Selectively Outraged? French colours

The terrorist atrocities in Paris last Friday generated blanket news coverage. Cyberspace was jammed with tweets, emoticons and Facebook posts, in a veritable outpouring of emotion and volley of opinions. Yet some responses were not focused simply on security and Islamic extremism; they also zeroed in on the media coverage itself.

Many noted that the day before, 43 people had been killed in Beirut. IS claimed responsibility, just as they did for Paris. However, the news coverage compared to Paris was muted by comparison. And then there were the 147 people killed at Garissa University College in Kenya in April. Again, the reporting was scant compared to Paris.

Is this a case, as was suggested, of ‘selective outrage’? Indeed, some go further, alleging that we care less for people in the developing world and consider their lives less valuable. They equate news coverage with compassion, which is a mistake.

When I worked in a BBC newsroom, we naturally discussed news priorities. A producer on the Today programme once opined that news items are categorised according to two criteria: interesting and important. Both are admittedly subjective, but they’re essential to understanding why the Paris attacks were covered so heavily. First, citizens of Western nations are disproportionately interested in what affects them personally. This is human nature. Second, the Paris attacks profoundly affect the West’s response to IS. Regrettably to some minds, they are of far greater importance than the attacks in Lebanon and Kenya. France was bombing IS targets days later.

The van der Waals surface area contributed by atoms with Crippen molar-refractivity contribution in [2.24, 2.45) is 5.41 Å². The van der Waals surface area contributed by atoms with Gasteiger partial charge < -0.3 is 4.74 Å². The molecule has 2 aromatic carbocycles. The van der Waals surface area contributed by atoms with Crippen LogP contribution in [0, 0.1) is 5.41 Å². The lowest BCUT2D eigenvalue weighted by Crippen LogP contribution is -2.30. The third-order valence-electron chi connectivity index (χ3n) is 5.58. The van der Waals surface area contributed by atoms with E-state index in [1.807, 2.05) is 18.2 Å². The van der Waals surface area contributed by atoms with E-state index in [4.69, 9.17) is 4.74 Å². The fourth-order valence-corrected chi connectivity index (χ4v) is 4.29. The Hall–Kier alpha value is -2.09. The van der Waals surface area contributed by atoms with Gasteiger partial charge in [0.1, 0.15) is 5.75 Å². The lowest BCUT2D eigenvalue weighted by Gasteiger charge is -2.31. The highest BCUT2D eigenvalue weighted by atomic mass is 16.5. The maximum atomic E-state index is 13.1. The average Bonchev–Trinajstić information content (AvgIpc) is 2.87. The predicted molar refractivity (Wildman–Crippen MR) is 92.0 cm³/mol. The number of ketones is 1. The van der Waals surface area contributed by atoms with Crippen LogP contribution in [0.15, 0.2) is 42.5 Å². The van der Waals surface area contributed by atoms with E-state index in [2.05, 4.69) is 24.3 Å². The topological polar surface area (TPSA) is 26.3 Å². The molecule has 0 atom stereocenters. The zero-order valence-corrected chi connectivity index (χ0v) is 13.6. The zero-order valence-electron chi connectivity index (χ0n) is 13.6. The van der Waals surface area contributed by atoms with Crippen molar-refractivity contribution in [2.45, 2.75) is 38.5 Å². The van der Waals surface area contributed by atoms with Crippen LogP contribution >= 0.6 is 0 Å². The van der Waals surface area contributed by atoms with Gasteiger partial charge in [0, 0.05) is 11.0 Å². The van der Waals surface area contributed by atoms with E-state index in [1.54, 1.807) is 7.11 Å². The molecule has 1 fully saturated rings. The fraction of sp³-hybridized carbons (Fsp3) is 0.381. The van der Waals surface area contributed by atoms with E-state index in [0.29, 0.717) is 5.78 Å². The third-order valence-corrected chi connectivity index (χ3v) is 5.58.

In addition, many news organisations are businesses, and reporting is inevitably market-led. The truth is, the Paris coverage generated far more clicks on websites than news stories about Lebanon or Kenya.

What makes news? In many respects, whatever is deemed interesting and important by news organisations. Yet God is interested in all human beings, and they are all important to him.

Sadly, news coverage will never fully reflect God’s compassion for his creatures. For all the good it brings, media is inevitably unbalanced and impoverished when it comes to providing the wisdom and guidance we need. In a broken world, why would we expect otherwise? Still, in these insecure times, Christians can find wisdom and security in a sovereign God – and invite others to discover the same for themselves. For, while God’s purposes are sometimes hard to discern, his ways are always just, and his love endures forever.

Richard Collins

Richard Collins works with Living Leadership, a charity which provides training and support to church leaders around the UK. He blogs at Mirth and Melancholy.

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Richard Collins, LICC, 24/11/2015
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